Fife teacher struck off for striking special needs pupil


A SPECIAL needs teacher who hit an autistic pupil on the leg has been struck off.

Linda Steel, who worked at Rimbleton Primary School in Glenrothes, Fife, for more than 20 years, sparked an investigation when another member of staff raised concerns about her behaviour.

At a hearing of the General Teaching Council for Scotland (GTCS) today (Tue), Susan Penman, a pupil support assistant, gave evidence in which she claimed Ms Steel admitted she had hit a six-year-old boy with learning difficulties on the leg.

Rimbleton Primary is a mainstream school with a special needs unit, in which Ms Steel had been working for two years.

Mrs Penman said: “I was on dinner hall duty when I heard one of the pupils swearing.

“The correct procedure was to take the child to a classroom for some quiet time.

“I walked him along to Ms Steel’s classroom and I apologised as I didn’t know she would be in there.

“I took the boy to another room which was separated by a partition and I sat him down in there.

“In the special needs unit there was a quiet room which we used as a calming influence. Once the children calmed down they would be allowed back out into the dinner hall or classroom, or wherever it was they had been removed from.

“Linda went into the room with the boy and I could hear him shouting, he is autistic and at the time his language was very limited which made him frustrated.

“I heard him swear a few times and then I heard a loud slap.”

Mrs Penman said the young boy went quiet and that Ms Steel came out of the room and closed the door.

She said: “When Linda came out the room the pupil was not making any noise, she said to me: ‘I’m sorry about that, he kicked me and I hit him back’.”

“I felt very uncomfortable so I made an excuse to leave and took the boy with me back to the dinner hall.

“He started swearing again but I was worried about taking him back along to the classroom.”

Mrs Penman spoke with another member of the additional support team, Margaret Heggie, and reportedly told her: “I can’t take him back there, she’s just hit him.”

The pair decided to take the child to the medical room and it was suggest that they check his leg for a mark because Mrs Penman said the slap “sounded really hard”.

Mrs Penman said: “The boy was still in nappies so he was quite used to us changing him.

“We took down his trousers and saw a red mark on his right thigh.

“There were three or four red welts and an outline of fingers.

“Margaret told me I had to report it to our line manager who was the depute head at the time, but I was so nervous because I knew how huge it was.

“I knew the accusation was massive, could potentially ruin someone’s career and life.”

The incident took place on 27 January 2009, but was not reported until two days later.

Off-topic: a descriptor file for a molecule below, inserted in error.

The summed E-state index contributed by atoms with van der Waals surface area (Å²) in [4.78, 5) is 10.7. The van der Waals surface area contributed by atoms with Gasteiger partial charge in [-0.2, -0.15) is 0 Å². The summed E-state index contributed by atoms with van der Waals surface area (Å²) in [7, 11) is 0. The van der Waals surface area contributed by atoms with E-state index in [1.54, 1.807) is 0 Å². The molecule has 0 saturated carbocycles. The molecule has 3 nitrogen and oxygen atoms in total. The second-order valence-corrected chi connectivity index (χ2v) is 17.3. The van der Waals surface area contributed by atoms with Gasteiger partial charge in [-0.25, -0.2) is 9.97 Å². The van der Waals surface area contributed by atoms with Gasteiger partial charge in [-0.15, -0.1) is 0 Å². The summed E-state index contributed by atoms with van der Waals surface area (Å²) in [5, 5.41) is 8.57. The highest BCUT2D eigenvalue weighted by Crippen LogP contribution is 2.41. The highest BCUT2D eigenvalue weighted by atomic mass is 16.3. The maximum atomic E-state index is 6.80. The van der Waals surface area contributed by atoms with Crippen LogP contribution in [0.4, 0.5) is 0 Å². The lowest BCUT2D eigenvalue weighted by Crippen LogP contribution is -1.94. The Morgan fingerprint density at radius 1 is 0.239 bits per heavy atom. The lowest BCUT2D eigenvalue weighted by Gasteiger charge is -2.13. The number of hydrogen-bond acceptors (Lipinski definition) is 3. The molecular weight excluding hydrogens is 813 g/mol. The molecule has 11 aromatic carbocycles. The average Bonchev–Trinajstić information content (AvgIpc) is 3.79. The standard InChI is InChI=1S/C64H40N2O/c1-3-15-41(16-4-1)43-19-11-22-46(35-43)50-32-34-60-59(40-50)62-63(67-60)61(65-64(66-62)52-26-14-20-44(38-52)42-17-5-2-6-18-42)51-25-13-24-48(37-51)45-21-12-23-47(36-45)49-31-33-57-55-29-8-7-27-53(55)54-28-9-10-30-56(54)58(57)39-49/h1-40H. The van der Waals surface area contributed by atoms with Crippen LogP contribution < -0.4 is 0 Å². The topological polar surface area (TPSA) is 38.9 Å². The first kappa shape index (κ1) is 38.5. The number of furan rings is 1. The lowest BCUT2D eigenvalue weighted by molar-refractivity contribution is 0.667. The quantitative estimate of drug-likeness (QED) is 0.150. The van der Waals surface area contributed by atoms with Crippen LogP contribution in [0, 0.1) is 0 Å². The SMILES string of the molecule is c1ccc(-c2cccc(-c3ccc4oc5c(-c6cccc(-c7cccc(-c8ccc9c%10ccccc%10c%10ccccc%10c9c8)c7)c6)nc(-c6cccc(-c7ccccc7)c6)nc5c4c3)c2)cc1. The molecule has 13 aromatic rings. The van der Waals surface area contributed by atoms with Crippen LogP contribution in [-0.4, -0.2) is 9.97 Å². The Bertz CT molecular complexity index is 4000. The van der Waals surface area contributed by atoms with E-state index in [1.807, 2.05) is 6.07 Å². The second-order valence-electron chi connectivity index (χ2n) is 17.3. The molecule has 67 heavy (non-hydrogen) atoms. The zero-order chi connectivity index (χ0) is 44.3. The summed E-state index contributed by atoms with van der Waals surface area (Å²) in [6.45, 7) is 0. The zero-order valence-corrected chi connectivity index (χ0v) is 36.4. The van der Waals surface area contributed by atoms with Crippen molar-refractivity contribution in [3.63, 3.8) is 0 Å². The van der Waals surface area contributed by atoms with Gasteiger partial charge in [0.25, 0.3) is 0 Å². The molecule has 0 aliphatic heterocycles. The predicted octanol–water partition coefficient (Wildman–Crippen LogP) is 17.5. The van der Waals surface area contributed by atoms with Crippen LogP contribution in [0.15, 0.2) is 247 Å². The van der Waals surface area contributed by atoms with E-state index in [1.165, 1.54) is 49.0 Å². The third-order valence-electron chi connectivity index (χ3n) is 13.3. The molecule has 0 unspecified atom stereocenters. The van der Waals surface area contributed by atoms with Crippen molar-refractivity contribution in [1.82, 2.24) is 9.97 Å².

Mrs Penman said she sought advice from a senior teacher who also told her to report the incident.

However, she said she was concerned about how the matter would be discussed with Ms Steel, as she and the depute head were “quite friendly”.

Mrs Penman said: “I was job-sharing at the time so that was my last day working that week.

“I went home and discussed it with my husband, then the following day I contacted my union representative.

“The next day she phoned me back and told me that after discussing the situation with her senior officer, they would be forced report the incident if I didn’t.

“That afternoon I contacted the acting head teacher of the school, Euan Trusdale, and told him my account of what had happened.”

Mr Trusdale notified his line manager and he was appointed the investigating officer for the incident.

He conducted interviews with Mrs Penman, Ms Heggie and two other members of additional support staff.

He told GTC Scotland hearing: “The day after I had heard from Mrs Penman it was Friday, and I called Ms Steel for an interview.

“When I told her about the allegation being made against her she was shocked and upset.

“She denied it and asked if she could go home, which I thought was a reasonable request under the circumstances.

“She seemed very taken aback.”

Ms Steel was not present at the hearing and had no representation, but she had formally denied the accusation.

After deliberating, the panel found that the facts had been proven and that Ms Steel was guilty of relevant misconduct.

Niall McLean, representing the GTCS, said the proven facts showed that Ms Steel had failed to meet teaching expectations as she had acted in an “aggressive and violent manner in a classroom”.

He added that she had also failed to act honestly and with the integrity expected.

The sub-committee decided Ms Steel should be removed from the teaching register.

Jason Fitzgerald, convener, said: “The sub-committee considered that the nature of the conduct fell short of the standard expected of a registered teacher and therefore that the respondent was guilty of conduct which had material relevance to her fitness to be a registered teacher”

The sub-committee also decided that the teacher should be prohibited from applying for restoration to the register for a period of 12 months.